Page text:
NIR light backscatter technology has been proven successful for monitoring cow milk coagulation and predicting cutting time but has never been tested with milk mixtures. In Spain ∼40% of the cheese produced is made from cow, sheep and goat milk mixtures. The aim of this study was to evaluate if the proposed optical technology could be used to monitor milk coagulation and predict cutting time in milk mixtures. A randomized factorial design with three factors and three replicates was employed. Cow, goat and sheep milk was mixed in two different proportions. Milk mixtures were coagulated at constant calcium chloride addition level, pH and fat concentrations using two different enzyme concentrations and three coagulation temperatures (N = 36 tests). Milk coagulation was monitored using small amplitude oscillatory rheometry and a NIR fiber optic light backscatter sensor. Simultaneously, clotting time was visually evaluated. Optical parameter tmax was highly correlated (0.80 < r < 0.99, P < 0.0001) with the rheological and visual parameters studied. Enzyme concentration and temperature had a significant effect (P < 0.05) on optically-, rheologically-, and visually-derived parameters. Milk mixture proportion was not significant for optical parameters related to clotting time but was significant for the aggregation rate and rheological parameters related to curd firming and syneresis. Models for predicting cutting time were developed successfully with R2 = 0.93. Results strongly suggest that milk mixture proportion exerts an effect on gel assembly (i.e., on both aggregation and curd firming) and syneresis. This finding has important implications for inline process control when goat and sheep milk are used.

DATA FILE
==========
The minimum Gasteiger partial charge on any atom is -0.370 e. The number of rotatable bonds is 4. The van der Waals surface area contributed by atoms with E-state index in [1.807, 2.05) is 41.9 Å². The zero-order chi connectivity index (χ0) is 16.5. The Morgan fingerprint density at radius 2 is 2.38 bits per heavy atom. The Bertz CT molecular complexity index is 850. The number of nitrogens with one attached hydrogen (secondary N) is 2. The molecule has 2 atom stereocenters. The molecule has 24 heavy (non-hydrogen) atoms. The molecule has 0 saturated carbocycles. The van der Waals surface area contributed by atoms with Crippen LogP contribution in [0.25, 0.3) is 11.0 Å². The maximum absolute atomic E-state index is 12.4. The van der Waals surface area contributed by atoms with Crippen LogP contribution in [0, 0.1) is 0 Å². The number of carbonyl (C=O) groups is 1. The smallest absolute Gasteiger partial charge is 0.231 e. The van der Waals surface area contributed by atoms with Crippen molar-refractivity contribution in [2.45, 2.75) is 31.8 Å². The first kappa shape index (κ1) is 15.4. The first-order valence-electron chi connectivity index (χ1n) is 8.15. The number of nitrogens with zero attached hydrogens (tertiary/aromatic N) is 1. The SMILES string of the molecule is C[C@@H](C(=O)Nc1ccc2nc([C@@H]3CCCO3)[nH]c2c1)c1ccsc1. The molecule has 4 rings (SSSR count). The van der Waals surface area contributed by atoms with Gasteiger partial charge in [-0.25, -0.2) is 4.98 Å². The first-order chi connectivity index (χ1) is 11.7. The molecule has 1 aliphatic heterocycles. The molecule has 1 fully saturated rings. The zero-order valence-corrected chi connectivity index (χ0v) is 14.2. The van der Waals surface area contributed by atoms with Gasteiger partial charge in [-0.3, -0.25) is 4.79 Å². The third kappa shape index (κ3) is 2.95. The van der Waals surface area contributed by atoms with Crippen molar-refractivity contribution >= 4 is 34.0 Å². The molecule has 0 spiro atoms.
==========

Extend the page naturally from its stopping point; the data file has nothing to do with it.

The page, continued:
|Original language||American English|
|Number of pages||12|
|Journal||Journal of Food Engineering|
|Publication status||Published - 2014|
- Clotting time
- Cutting time
- Light backscatter